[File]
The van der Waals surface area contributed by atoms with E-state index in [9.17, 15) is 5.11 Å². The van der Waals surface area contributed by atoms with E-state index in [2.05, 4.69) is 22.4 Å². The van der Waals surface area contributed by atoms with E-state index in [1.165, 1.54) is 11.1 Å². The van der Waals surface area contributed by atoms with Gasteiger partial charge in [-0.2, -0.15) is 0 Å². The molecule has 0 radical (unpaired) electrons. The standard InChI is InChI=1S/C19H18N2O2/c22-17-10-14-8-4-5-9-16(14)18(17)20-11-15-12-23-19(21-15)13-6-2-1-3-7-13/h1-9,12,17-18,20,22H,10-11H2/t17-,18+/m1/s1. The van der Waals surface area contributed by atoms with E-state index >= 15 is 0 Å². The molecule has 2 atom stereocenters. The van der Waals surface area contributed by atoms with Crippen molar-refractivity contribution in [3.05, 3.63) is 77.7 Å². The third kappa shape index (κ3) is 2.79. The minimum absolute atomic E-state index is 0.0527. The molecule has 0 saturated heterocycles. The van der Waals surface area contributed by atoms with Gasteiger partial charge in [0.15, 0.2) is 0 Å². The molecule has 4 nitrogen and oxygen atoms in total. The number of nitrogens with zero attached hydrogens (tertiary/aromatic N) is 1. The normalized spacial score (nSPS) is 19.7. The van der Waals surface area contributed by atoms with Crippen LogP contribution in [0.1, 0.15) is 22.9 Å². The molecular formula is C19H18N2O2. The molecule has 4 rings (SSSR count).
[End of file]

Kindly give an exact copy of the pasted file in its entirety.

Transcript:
The van der Waals surface area contributed by atoms with E-state index in [9.17, 15) is 5.11 Å². The van der Waals surface area contributed by atoms with E-state index in [2.05, 4.69) is 22.4 Å². The van der Waals surface area contributed by atoms with E-state index in [1.165, 1.54) is 11.1 Å². The van der Waals surface area contributed by atoms with Gasteiger partial charge in [-0.2, -0.15) is 0 Å². The molecule has 0 radical (unpaired) electrons. The standard InChI is InChI=1S/C19H18N2O2/c22-17-10-14-8-4-5-9-16(14)18(17)20-11-15-12-23-19(21-15)13-6-2-1-3-7-13/h1-9,12,17-18,20,22H,10-11H2/t17-,18+/m1/s1. The van der Waals surface area contributed by atoms with E-state index >= 15 is 0 Å². The molecule has 2 atom stereocenters. The van der Waals surface area contributed by atoms with Crippen molar-refractivity contribution in [3.05, 3.63) is 77.7 Å². The third kappa shape index (κ3) is 2.79. The minimum absolute atomic E-state index is 0.0527. The molecule has 0 saturated heterocycles. The van der Waals surface area contributed by atoms with Gasteiger partial charge in [0.15, 0.2) is 0 Å². The molecule has 4 nitrogen and oxygen atoms in total. The number of nitrogens with zero attached hydrogens (tertiary/aromatic N) is 1. The normalized spacial score (nSPS) is 19.7. The van der Waals surface area contributed by atoms with Crippen LogP contribution in [0.1, 0.15) is 22.9 Å². The molecular formula is C19H18N2O2. The molecule has 4 rings (SSSR count).